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Lessig Makes Plea For Read/Write Internet

SAN FRANCISCO -- Stanford Professor Lawrence Lessig warned that today's fast-growing, free-wheeling Internet is threatened by network providers who want to control innovation and commerce on the Internet much the way AT&T once controlled the phone networks.

Speaking at the Open Source Business Conference here, Lessig said society has to decide if it wants to continue down the current path of a "read-only" Internet or embrace what he called a "read/write Internet" with broad access to content and the ability to legally build on the creative works of others.

Lessig did say he wasn't in favor of content being entirely proprietary or entirely free, but he fears the repercussions of the former being the dominant business model.

He cited Apple's popular iTunes music store as a perfect example of the read-only Internet.

"It's a massively efficient way to get content to consumers they can buy easily," said Lessig.

And the Internet is enabling other new streams of commerce for content providers. Lessig noted for example that Amazon is experimenting with a pay-per-page model for books.

"This read-only Internet is supported by copyright law to perfectly control how people get access," he added.

Publishers are increasingly using digital rights management to protect their content from being copied or illegally resold, a trend Lessig said is inevitable but that threatens to stifle innovation.

"Now the default is control. Copyright presumptively regulates everything, and the law supports this control over the use of culture."

One example he noted is the rise of numerous sites devoted to a new twist on Japanese anime that reuse the original animation but dub in music and other soundtracks in amusing ways. But these sites face legal challenges from the anime owners.

Likewise musicians have been sued over remixing content from earlier works into their own creations.

There are laws governing so-called "fair use" of content for satirical and other uses such as news reporting. "Fair use is important but it's not enough," said Lessig.

In the next five years we have the opportunity to make it continue, but right now fair use is the right to hire a lawyer. In 10 years [if current trends hold] ... unless you're a hacker, you won't have the opportunity to fair-use access.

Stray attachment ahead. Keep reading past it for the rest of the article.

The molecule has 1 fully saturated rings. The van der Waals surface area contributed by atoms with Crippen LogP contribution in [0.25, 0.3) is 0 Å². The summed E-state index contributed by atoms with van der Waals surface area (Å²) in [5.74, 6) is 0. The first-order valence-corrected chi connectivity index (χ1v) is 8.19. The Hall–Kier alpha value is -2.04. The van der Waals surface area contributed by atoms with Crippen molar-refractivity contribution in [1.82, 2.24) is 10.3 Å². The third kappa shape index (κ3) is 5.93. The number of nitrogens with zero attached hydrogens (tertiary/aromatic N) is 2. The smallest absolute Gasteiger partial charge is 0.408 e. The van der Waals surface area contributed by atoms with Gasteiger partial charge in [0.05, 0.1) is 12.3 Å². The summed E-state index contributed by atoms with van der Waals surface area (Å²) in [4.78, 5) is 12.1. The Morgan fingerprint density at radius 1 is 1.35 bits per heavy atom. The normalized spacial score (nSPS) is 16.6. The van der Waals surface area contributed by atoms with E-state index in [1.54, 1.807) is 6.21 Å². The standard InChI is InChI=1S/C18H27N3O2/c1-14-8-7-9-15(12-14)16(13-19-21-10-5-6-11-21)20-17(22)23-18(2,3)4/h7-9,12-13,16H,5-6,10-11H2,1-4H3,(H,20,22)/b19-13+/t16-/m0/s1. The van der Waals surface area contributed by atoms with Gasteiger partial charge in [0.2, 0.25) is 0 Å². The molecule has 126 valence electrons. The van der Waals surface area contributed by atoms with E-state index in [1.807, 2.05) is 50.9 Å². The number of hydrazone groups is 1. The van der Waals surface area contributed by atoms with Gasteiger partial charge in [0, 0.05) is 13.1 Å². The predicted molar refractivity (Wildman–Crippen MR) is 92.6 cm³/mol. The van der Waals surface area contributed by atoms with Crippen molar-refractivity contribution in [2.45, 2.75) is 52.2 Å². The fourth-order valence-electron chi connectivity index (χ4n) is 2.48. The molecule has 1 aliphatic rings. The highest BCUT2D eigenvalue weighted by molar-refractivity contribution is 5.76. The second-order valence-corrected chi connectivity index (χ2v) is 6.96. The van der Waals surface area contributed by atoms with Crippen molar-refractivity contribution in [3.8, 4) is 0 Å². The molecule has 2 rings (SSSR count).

Lessig said record companies have a "good but not great argument" that if content is distributed free it upends their business model.

"It's never been the policy of the U.S. government to choose business models, but to protect the authors and artists," said Lessig. "I'm sure there is a way for [new models to emerge] that will let artists succeed. I'm not sure we should care if the record companies survive. They care, but I don't think the government should."

Lessig argued in favor of keeping regulation and control of the Internet to a minimum. He said the open architecture of the Internet lets people who don't have power design great innovations, and that private or government control would stifle those opportunities.

Lessig gave several examples, including ICQ (the first instant messaging service, sold to AOL for $400 million), which was created by an Israeli high school student; Hotmail was created in India and Google by two Stanford students.

"All the innovation is being done by kids and non-Americans," he said to laughs and applause from the audience. "Innovation is at the edge of the network."

He sited a recent study by the Pew Charitable Trust that said 50 percent of American teenagers have created and shared content on the Internet. Speaking in favor of continued easy access to online content Lessig said: "Less control produces more creativity."